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Copyright © 2006, Emerald Group Publishing Limited
Great lives and information behaviour
It is always intriguing to look at individuals from the past, and assess their information behaviour, so far as we can ascertain it, to see if it has lessons for us, and this has been reflected in recent issues of Journal of Documentation. A recent editorial (Bawden, 2006a) looked at the work of Albert Einstein in this way, Muddiman (2003) considered R.D. Bernal in a full-length article, while on a more ambitious scale, Spink and Curran (2006) examined nine individuals over a time span of several centuries, with the aim of beginning to assess and model how human information behaviour may have changed and developed over the centuries. A book reviewed in this issue examines the changes in the information infrastructure and “memory practices” of the sciences, with reference to leading exponents (Bowker, 2006): Lyell for nineteenth-century geology, Ashby for twentieth-century cybernetics, and so on.
There are, of course, a number of difficulties with any such project. Famous individuals may, almost by definition, be untypical of most people of their time, and therefore an unsuitable subject. Against this, we must set the practical consideration that such people are likely to be the subject of biography and autobiography, to have written about in their lifetimes, and to have left archives; all making the study of their personal information behaviour feasible. It would also be unrealistic to ignore the attractions of studying this aspect of the life and work of inherently interesting characters.
Most difficult of all to determine is the extent to which we may reasonably attribute “modern” ideas of information behaviour to situations and personalities of past centuries. Usage and meaning of terms, and the very concepts of information and knowledge themselves, may change over time. There is even debate on the fundamental questions as to whether the development of language, and later of means of recording information externally, thus “bypassing” human memory, affected cognitive abilities, or whether it was the other way round. Bowker (2006) focuses on some these issues in detail. Care is needed to apply historical methods appropriately and sensitively. A study in progress at City University (Weller and Bawden, 2006), for example, is examining several leading figures in nineteenth century Britain, to try to understand the context in which they used, and spoke or wrote about, information and knowledge.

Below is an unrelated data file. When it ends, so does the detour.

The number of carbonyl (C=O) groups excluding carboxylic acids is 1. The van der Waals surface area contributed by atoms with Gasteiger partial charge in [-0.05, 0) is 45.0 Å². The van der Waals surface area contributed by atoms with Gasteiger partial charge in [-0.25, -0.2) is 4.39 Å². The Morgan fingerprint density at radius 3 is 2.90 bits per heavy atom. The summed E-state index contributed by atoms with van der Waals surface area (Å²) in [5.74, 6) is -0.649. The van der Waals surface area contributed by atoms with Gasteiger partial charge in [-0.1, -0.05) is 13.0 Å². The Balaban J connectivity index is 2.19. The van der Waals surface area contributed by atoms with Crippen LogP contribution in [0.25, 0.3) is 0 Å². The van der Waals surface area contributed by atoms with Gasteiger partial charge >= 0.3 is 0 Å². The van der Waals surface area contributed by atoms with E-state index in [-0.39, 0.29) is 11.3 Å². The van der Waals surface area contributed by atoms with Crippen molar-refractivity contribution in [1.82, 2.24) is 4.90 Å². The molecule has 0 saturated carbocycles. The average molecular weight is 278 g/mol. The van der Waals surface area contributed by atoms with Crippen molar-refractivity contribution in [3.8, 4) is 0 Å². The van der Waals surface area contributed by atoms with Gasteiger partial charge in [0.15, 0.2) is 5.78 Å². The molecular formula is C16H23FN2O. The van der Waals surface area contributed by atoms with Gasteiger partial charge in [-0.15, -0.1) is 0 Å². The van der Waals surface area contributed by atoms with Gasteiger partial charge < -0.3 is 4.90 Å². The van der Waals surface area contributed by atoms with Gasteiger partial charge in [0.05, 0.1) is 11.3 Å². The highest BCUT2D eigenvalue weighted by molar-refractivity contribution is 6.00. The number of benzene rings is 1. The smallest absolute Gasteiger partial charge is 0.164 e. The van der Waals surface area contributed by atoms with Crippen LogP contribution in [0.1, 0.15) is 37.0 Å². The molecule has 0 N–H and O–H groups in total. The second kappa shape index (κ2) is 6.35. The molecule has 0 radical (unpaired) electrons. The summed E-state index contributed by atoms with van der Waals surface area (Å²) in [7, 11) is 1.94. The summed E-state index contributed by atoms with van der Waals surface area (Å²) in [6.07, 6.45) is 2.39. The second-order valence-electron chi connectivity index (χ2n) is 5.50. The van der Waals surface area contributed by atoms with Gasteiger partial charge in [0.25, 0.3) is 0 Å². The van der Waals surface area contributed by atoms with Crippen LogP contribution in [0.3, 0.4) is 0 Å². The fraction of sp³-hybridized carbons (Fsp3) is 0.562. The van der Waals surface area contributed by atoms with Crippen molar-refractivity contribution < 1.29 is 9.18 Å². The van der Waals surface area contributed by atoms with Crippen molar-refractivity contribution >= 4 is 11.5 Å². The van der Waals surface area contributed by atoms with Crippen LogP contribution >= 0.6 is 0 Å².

It is likely that studies of this kind – examining the “great lives” of the past from an informational viewpoint – will continue, and some will, no doubt, appear in the pages of Journal of Documentation. It is important that they are analysed carefully, within the kind of models introduced by Spink and Curran, and with appropriate care for historical methodology. Used in this way, they can make an important contribution to the development of information history (Bawden, 2006b; Black, 2006).
Bawden, D. (2006a), “Einstein in the office: is information really necessary?”, Journal of Documentation, Vol. 62 No. 3, pp. 305–6
Bawden, D. (2006b), “The history of information and documentation”, Journal of Documentation, Vol. 62 No. 2, pp. 1169–70
Black, A.C. (2006), “Information history”, in Cronin, B. (Ed.), Annual Review of Information Science and Technology, Vol. 40, Information Today Inc., Medford, NJ, pp. 441–73
Bowker, G.C. (2006), Memory Practices in the Sciences, MIT Press, Cambridge, MA
Muddiman, D. (2003), “Red information scientist: the information career of J.D. Bernal”, Journal of Documentation, Vol. 59 No. 4, pp. 387–409
Spink, A. and Curran, J. (2006), “Towards an evolutionary perspective for human information behaviour: an exploratory study”, Journal of Documentation, Vol. 62 No. 2, pp. 171–93
Weller, T. and Bawden, D. (2006), paper in preparation